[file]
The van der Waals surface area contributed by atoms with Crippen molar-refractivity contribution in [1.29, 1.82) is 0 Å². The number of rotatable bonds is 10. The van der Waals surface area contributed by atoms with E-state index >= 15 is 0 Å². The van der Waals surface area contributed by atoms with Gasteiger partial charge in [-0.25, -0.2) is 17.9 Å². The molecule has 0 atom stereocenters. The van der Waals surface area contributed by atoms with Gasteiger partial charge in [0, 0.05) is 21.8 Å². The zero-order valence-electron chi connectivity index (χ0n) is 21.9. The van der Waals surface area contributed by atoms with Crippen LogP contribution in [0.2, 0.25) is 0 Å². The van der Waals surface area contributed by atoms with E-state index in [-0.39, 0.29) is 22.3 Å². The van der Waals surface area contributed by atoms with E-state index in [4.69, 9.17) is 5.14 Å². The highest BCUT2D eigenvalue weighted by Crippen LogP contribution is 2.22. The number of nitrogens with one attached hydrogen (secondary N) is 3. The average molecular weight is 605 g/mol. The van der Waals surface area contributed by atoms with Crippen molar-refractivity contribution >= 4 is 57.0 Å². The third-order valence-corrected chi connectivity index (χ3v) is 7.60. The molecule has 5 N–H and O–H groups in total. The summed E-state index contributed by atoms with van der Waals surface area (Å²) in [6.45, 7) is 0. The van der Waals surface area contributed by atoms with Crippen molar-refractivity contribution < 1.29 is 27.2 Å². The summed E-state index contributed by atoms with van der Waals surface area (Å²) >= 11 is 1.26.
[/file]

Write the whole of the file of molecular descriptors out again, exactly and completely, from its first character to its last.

The van der Waals surface area contributed by atoms with Crippen molar-refractivity contribution in [1.29, 1.82) is 0 Å². The number of rotatable bonds is 10. The van der Waals surface area contributed by atoms with E-state index >= 15 is 0 Å². The van der Waals surface area contributed by atoms with Gasteiger partial charge in [-0.25, -0.2) is 17.9 Å². The molecule has 0 atom stereocenters. The van der Waals surface area contributed by atoms with Gasteiger partial charge in [0, 0.05) is 21.8 Å². The zero-order valence-electron chi connectivity index (χ0n) is 21.9. The van der Waals surface area contributed by atoms with Crippen LogP contribution in [0.2, 0.25) is 0 Å². The van der Waals surface area contributed by atoms with E-state index in [-0.39, 0.29) is 22.3 Å². The van der Waals surface area contributed by atoms with E-state index in [4.69, 9.17) is 5.14 Å². The highest BCUT2D eigenvalue weighted by Crippen LogP contribution is 2.22. The number of nitrogens with one attached hydrogen (secondary N) is 3. The average molecular weight is 605 g/mol. The van der Waals surface area contributed by atoms with Crippen molar-refractivity contribution >= 4 is 57.0 Å². The third-order valence-corrected chi connectivity index (χ3v) is 7.60. The molecule has 5 N–H and O–H groups in total. The summed E-state index contributed by atoms with van der Waals surface area (Å²) in [6.45, 7) is 0. The van der Waals surface area contributed by atoms with Crippen molar-refractivity contribution < 1.29 is 27.2 Å². The summed E-state index contributed by atoms with van der Waals surface area (Å²) >= 11 is 1.26.